instead adopted a purposive interpretation, keeping in mind the objective of
the Master Circular. The Supreme Court’s decision was influenced by the broader
objectives of the Master Circular. This is evident from the following extracts from
the Supreme Court’s judgment:
34. When we look at the Master
Circular, we find that the purpose of the Master Circular is “to put in
place a system to disseminate credit information pertaining to willful
defaulters for cautioning banks and financial institutions so as to ensure that
further bank finance is not made available to them”. Hence, the purpose of
the Master Circular is to have a system to disseminate credit information
pertaining to willful defaulters amongst banks and financial institutions so
that no further bank finance is made available to such willful defaulters from
such banks and financial institutions. …
35. Keeping in mind the mischief
that the Master Circular seeks to remedy and the purpose of the Master
Circular, we interpret the words used in the definition of ‘willful default’ in
clause 2.1 of the Master Circular to mean not only a willful default by a unit
which has defaulted in meeting its repayment obligations to the lender, but
also to mean a unit which has defaulted in meeting its payment obligations to
the bank under facilities such as a bank guarantee. …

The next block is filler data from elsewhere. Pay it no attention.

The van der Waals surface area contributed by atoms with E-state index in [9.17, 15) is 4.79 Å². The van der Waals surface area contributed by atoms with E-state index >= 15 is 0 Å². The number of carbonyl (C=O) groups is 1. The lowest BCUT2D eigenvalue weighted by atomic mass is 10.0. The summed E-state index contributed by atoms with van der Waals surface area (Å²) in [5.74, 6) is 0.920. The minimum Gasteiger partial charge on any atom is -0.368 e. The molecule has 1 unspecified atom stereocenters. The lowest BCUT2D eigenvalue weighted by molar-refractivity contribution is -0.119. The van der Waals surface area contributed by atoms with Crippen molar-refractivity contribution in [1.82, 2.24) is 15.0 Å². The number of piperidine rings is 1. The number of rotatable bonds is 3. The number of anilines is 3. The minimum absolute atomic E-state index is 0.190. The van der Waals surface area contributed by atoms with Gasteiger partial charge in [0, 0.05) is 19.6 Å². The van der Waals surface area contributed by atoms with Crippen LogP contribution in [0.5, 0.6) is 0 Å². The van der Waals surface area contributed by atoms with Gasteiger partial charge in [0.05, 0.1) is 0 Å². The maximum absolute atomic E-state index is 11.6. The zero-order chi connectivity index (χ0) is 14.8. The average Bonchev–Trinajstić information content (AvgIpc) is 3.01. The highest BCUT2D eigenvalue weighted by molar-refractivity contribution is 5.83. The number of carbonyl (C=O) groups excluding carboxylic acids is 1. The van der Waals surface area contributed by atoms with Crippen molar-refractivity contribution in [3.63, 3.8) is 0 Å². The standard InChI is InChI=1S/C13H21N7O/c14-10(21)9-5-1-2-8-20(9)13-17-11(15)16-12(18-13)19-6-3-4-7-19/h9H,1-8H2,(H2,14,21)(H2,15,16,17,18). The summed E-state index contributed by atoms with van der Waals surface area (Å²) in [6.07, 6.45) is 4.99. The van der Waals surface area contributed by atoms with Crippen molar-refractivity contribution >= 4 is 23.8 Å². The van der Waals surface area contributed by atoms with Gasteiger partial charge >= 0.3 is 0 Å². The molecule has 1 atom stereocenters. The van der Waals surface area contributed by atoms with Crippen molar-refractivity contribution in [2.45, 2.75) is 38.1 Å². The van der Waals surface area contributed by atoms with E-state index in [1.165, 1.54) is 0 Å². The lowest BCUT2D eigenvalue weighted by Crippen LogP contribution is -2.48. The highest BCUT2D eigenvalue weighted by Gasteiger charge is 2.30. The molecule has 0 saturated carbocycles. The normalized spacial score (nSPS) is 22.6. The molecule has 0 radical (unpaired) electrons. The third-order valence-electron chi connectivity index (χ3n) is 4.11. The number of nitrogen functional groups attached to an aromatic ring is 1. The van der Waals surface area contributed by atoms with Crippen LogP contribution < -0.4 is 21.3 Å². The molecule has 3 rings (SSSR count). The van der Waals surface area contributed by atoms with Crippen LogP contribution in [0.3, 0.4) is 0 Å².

36. The scheme of Collection and Dissemination
of information on cases of willful default of Rs.25 lakhs and above was framed
by the RBI in the year1999 when the derivative transactions were not part of
the country’s economy. … Such derivative transactions may not involve a
lender-borrower relationship between the bank and its constituent, but dues by
a constituent remaining unpaid to a bank may affect the credit policy and the
credit system of the country. Information relating to defaulters of dues under
derivative transactions who intend to take additional finance from the bank
obviously will come within the meaning of credit information under Section
45A(c)(v) of the 1934 Act. …
Although the companies challenging the banks’ decision to
treat them as willful defaulters raised several other issues, the Supreme Court
did not set out its views on those. These include issues pertaining to the
constitutionality of the Master Circular, which was not directly challenged in
these appeals.
Given this interpretation of the Supreme Court, the Master
Circular on willful defaults will have wider applicability beyond customary